Such a vehicle needed a name so I came up with ‘The Wolverine’ or the ‘Wolve’ for short as it had a kinda wolverine vibe about it when you slammed it into low-ratio 4x4! :)

[link to i1048.photobucket.com]

Mike’s garden in the city was by no means without nature. I set my backpacker tent up...

[link to i1048.photobucket.com]

[link to i1048.photobucket.com]

Big tree squirrels scurried about every morning!

[link to i1048.photobucket.com]

[link to i1048.photobucket.com]

I’d feed them oats on this stump and they’d soon make short work of it!

[link to i1048.photobucket.com]
Watch Ryder (OP)

User ID: 29607978
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12/11/2012 12:21 AM
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Re: Mountain Survival - Living on a Mountain at 10,000 Feet
Getting to the Wilderness Area…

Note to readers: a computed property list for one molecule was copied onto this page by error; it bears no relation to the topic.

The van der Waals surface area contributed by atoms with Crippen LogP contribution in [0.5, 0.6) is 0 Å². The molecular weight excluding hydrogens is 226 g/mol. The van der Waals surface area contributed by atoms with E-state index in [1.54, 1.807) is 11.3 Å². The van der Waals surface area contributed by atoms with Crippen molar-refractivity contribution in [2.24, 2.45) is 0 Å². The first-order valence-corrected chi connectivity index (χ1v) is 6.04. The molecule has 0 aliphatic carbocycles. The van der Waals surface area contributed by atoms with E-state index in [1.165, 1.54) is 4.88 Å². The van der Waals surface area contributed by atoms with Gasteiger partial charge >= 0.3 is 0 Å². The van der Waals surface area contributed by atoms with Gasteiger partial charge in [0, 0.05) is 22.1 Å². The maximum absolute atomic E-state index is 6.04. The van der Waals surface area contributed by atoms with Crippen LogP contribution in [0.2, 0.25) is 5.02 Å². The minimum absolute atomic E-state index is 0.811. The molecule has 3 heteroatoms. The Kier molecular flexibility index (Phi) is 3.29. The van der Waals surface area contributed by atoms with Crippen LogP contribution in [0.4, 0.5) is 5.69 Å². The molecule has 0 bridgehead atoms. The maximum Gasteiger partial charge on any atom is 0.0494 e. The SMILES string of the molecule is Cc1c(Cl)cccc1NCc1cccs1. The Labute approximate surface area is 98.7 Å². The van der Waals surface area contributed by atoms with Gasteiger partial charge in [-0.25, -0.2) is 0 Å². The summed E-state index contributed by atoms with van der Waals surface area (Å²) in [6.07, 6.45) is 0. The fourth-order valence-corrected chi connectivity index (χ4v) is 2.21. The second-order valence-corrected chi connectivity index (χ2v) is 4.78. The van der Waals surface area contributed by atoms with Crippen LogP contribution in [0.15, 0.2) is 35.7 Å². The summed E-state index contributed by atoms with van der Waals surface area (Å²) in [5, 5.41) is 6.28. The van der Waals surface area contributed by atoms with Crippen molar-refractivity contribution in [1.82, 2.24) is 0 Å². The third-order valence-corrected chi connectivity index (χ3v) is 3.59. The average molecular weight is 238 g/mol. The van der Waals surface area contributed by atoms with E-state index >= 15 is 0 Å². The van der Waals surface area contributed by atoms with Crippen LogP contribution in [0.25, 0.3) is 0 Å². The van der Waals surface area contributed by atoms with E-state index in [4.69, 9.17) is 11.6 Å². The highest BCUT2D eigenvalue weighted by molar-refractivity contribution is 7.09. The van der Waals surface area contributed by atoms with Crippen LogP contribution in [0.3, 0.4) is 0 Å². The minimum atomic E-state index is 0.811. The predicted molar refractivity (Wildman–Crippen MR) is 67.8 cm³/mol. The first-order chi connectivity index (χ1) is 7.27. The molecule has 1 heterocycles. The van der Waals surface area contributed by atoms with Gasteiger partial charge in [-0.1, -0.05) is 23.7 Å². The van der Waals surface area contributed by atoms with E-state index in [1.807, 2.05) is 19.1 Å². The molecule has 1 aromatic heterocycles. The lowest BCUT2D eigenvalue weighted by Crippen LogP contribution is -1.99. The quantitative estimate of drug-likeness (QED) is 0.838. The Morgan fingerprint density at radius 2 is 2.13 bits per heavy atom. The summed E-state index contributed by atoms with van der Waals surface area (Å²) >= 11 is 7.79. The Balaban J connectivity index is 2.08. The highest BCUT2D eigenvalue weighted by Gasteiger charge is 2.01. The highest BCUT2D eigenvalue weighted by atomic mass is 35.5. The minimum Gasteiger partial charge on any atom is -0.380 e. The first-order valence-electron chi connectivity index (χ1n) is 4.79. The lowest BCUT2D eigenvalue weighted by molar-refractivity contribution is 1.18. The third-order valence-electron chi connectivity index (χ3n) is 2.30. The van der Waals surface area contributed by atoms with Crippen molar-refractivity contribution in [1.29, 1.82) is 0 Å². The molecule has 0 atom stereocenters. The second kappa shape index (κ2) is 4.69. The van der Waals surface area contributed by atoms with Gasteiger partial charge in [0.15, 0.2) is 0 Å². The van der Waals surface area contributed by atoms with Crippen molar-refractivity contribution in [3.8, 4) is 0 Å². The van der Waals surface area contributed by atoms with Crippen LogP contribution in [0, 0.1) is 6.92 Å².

The stove set-up I'd be relying on mostly for food cooking etc.
Mike's place does have a campfire area, but Forestry restrictions mean using it can be dicey with all the fires raging about in Colorado...

[link to i1048.photobucket.com]

For getting up to the Mountain Hold where Mike had his base there we had some challenges.

The Oregon Kid was coming in by bus on the Friday (following an epic 30 hour trip!) which initially meant we’d be going all in one vehicle. That would mean not much space for gear.

Our luck turned though as MMM managed to secure the use of an old pickup to go up there with.
It was an old battlebus of a pickup but it just kept on truckin’.

[link to i1048.photobucket.com]

We’d be going up as a convoy now and we’d be able to take with us everything but the kitchen sink!

Prepping gear for the trip into the wilderness.

[link to i1048.photobucket.com]

Mike's new solar array

[link to i1048.photobucket.com]

Filled up!

[link to i1048.photobucket.com]

The waterproof sheeting was pretty easy to secure, bungee's then rope as an added safety factor.

[link to i1048.photobucket.com]

The last time MMM was in his Mountain Hold not that much was done, this time though hopefully they’ll be lots of projects completed.

We met up with the Oregon Kid (OK) without incident. Young, from a large city but quite keen to learn the basics of survivalism. He hadn't made many posts on the S Boards but MMM was throwing him a friendly invitation all the same :)